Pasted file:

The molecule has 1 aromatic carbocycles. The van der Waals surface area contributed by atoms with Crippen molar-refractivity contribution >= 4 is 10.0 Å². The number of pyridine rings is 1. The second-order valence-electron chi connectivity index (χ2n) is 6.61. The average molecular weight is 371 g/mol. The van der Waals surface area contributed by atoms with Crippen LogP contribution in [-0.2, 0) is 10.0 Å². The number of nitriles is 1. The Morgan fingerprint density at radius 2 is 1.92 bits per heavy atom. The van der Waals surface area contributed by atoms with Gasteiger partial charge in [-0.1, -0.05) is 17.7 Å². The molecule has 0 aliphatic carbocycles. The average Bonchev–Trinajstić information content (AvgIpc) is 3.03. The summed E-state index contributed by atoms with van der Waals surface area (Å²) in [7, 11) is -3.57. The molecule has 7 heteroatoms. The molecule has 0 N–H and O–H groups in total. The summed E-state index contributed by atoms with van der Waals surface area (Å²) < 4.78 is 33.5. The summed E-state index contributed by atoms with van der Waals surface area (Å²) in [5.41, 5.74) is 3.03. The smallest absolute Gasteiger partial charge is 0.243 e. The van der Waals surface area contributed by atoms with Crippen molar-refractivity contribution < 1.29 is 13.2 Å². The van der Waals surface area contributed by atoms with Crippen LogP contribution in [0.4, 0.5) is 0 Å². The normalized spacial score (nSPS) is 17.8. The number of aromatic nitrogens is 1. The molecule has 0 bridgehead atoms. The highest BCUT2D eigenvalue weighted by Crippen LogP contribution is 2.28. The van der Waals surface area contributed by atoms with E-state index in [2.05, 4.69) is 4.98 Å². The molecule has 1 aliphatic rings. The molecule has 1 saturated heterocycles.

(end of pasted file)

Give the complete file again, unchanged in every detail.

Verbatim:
The molecule has 1 aromatic carbocycles. The van der Waals surface area contributed by atoms with Crippen molar-refractivity contribution >= 4 is 10.0 Å². The number of pyridine rings is 1. The second-order valence-electron chi connectivity index (χ2n) is 6.61. The average molecular weight is 371 g/mol. The van der Waals surface area contributed by atoms with Crippen LogP contribution in [-0.2, 0) is 10.0 Å². The number of nitriles is 1. The Morgan fingerprint density at radius 2 is 1.92 bits per heavy atom. The van der Waals surface area contributed by atoms with Gasteiger partial charge in [-0.1, -0.05) is 17.7 Å². The molecule has 0 aliphatic carbocycles. The average Bonchev–Trinajstić information content (AvgIpc) is 3.03. The summed E-state index contributed by atoms with van der Waals surface area (Å²) in [7, 11) is -3.57. The molecule has 7 heteroatoms. The molecule has 0 N–H and O–H groups in total. The summed E-state index contributed by atoms with van der Waals surface area (Å²) < 4.78 is 33.5. The summed E-state index contributed by atoms with van der Waals surface area (Å²) in [5.41, 5.74) is 3.03. The smallest absolute Gasteiger partial charge is 0.243 e. The van der Waals surface area contributed by atoms with Crippen molar-refractivity contribution < 1.29 is 13.2 Å². The van der Waals surface area contributed by atoms with Crippen LogP contribution in [0.4, 0.5) is 0 Å². The normalized spacial score (nSPS) is 17.8. The number of aromatic nitrogens is 1. The molecule has 0 bridgehead atoms. The highest BCUT2D eigenvalue weighted by Crippen LogP contribution is 2.28. The van der Waals surface area contributed by atoms with E-state index in [2.05, 4.69) is 4.98 Å². The molecule has 1 aliphatic rings. The molecule has 1 saturated heterocycles.